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The Library Springfield-Greene County Library District Springfield, Missouri
Local History

Fire on Jordan Creek

Fire on Jordan Creek Threatens Cars and Depot

"The Jordan Creek caught fire this morning at 10:30 o’clock. Fear that the blaze on the surface of the little stream would leap the banks caused the south side fire department to be called out and caused Frisco switchmen to hastily remove strings of cars from tracks near the creek. The firemen extinguished the burning stream.

"The fire was caused by oil and grease refuse run into the Jordan from the gas plant on Main Street at the Frisco passenger station and from other manufacturing establishments along the stream. The oil on the stream is readily noticeable by anyone who passes that way and the fire is supposed to have been caused by someone throwing a lighted match into the stream at a point about 500 feet below the Frisco freight house.

"Jordan Creek becoming ignited and burning like a house on fire was the most astonishing news that has reached the south side fire department for many moons. The alarm came in over the telephone with a request that the automobile chemical engine be brought to the fire at once to extinguish Jordan Creek. At the same moment a man at Main and College Streets yelled and signaled to Fireman Jeff Gott that there was a fire somewhere on Main Street. Gott ran into the engine house at the same time the fireman at the telephone yelled the alarm. The chemical engine, hose reel and hook and ladder truck were taken to the fire but the truck proved to be entirely useless as the fire was kept in the stream below the level of the surrounding ground.

"The fire occupied a length of about sixty feet in the middle of the creek. The blaze was not great but smoke boiled out of the Jordan in clouds that were black, heavy and choking. Ten minutes’ work by the firemen extinguished burning Jordan.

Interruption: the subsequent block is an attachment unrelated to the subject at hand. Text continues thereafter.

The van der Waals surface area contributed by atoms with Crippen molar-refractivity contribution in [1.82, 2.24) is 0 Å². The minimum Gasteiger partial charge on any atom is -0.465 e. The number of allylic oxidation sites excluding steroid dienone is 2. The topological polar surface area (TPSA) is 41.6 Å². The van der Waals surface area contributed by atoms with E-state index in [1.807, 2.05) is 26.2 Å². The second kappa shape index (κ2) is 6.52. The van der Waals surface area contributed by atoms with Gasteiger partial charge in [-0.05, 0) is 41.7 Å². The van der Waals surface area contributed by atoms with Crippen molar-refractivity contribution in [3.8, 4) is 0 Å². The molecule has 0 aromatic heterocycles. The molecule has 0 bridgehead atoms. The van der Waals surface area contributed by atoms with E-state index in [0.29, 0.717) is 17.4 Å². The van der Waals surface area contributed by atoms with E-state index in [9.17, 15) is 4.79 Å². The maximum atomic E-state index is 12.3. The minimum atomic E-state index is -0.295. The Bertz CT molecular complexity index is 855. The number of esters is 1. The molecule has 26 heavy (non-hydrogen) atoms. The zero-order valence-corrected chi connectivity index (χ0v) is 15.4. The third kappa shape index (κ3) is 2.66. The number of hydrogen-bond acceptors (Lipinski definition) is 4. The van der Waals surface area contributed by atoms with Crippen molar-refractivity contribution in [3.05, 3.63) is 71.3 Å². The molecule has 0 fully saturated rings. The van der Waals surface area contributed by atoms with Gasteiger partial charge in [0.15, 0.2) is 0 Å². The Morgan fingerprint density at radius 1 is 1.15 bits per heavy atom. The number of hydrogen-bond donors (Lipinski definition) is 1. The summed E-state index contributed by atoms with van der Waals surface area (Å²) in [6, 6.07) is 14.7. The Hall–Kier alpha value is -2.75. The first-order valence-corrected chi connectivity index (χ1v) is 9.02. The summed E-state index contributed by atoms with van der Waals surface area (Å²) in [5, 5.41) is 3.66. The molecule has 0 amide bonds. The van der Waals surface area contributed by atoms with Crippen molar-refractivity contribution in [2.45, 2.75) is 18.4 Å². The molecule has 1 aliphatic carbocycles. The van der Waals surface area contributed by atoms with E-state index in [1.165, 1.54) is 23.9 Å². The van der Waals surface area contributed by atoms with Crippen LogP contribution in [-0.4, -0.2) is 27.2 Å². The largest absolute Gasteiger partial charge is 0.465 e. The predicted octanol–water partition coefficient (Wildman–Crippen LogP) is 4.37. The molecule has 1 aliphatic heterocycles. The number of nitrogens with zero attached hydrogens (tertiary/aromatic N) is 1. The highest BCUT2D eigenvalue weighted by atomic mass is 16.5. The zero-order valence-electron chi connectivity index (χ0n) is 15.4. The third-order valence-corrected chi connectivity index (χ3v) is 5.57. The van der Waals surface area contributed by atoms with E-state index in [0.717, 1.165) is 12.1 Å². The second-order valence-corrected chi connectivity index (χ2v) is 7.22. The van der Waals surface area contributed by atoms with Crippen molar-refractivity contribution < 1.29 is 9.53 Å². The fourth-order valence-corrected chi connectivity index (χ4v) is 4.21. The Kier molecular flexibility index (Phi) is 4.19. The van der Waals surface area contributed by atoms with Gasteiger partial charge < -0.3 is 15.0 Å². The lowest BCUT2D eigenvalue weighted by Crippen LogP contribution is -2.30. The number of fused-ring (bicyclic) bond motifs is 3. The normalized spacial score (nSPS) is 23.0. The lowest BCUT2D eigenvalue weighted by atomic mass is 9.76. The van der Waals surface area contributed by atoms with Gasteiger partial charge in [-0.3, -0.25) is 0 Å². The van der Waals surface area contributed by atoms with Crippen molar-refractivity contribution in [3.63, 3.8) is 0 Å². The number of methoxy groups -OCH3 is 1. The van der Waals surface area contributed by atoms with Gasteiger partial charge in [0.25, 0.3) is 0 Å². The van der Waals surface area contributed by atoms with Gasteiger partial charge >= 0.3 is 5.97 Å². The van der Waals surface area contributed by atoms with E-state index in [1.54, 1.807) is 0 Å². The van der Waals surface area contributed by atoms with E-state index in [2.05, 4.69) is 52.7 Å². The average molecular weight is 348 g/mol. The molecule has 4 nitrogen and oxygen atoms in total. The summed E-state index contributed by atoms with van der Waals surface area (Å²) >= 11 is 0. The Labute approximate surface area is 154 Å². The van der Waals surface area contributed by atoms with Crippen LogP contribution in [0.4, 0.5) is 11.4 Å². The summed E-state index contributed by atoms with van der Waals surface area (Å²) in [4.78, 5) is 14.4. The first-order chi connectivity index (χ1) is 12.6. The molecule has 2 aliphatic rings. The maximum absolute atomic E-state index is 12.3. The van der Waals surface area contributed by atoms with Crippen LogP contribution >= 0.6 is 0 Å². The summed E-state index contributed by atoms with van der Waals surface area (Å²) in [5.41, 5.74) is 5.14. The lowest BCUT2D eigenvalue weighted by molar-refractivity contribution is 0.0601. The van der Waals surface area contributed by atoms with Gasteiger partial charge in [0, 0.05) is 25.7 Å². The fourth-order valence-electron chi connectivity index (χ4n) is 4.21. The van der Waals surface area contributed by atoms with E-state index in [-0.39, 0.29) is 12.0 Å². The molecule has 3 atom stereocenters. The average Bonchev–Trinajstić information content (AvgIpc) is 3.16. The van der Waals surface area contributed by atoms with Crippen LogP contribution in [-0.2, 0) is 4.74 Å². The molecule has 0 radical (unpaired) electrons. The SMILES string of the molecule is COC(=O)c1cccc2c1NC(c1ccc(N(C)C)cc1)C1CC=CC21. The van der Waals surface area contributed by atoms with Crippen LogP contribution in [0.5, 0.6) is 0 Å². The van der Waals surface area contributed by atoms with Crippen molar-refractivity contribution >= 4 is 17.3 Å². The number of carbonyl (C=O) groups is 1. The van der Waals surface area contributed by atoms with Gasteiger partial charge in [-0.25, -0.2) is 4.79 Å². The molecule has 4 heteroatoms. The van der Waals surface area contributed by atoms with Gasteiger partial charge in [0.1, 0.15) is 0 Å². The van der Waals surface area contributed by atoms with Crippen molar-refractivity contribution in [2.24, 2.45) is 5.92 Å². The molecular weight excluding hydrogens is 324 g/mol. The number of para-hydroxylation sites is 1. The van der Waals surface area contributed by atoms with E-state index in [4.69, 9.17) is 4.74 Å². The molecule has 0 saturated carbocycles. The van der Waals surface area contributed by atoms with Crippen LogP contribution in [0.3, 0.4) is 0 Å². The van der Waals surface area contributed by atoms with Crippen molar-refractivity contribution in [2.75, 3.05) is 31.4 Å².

"The Jordan Creek after crossing Main Street flows a few feet in the open and disappears beneath the lengthy Frisco Freight house. The course of the stream runs beneath the building for the full length of the freight house. It was feared for a while that the fire would work up stream and into that part of the channel beneath the freight house. Had the wind been from the west it is very likely that this would have occurred, but a south wind helped the firemen and the flames on the burning Jordan did not spread rapidly.

"Among the cars standing on a switch on the banks of the burning stream was ones loaded with dynamite and powder. It with the other cars were quickly drawn to places of safety by a switch engine, but there was consternation when the switch engine, in coupling onto the string of cars, bumped heavily into them and gave the load of dynamite a heavy jolt.

"There was a heavy coating of oil on the creek when the stream caught fire today. It is said to come from the gas plant almost entirely, though a small amount is said to have recently escaped from tanks of the Waters-Pierce Oil Company further upstream. The oil from the gas plant is a product obtained in the process of gas manufacture. It is impure naphthalene from the coal used in manufacturing gas. Night freight handlers at the Frisco freight house are some of the persons who are glad the oil is emptied into the Jordan. The freight handlers say it prevents the Jordan from becoming a breeding place for mosquitoes and that because of the oil on the stream they are never troubled by the pests.

"Heretofore the chief function of the Jordan has been to be an eye sore and to carry away sewage. Now it has proved that it is an enemy to mosquitoes and is also a brilliant adjunct of a fair city and is even capable of rivaling the notorious Chicago River.

"The Chicago River used frequently to catch fire and the stream caused much comment by its inflammable characteristics. The Jordan does not claim to be anything more than a dirty little creek, but it can be just as brilliant as the Chicago River.

"Had the oil ignited under the Frisco freight house where the Jordan passes, freight valued at $100,000 would have been endangered. Those who saw the blaze say the flames leaped many feet in the air for some time."

Leader, September 3, 1908

The image above shows the Frisco Freight House in the 1940's during a flood of Jordan Creek. Other Frisco images, histories, and magazines related to Frisco can be found here.

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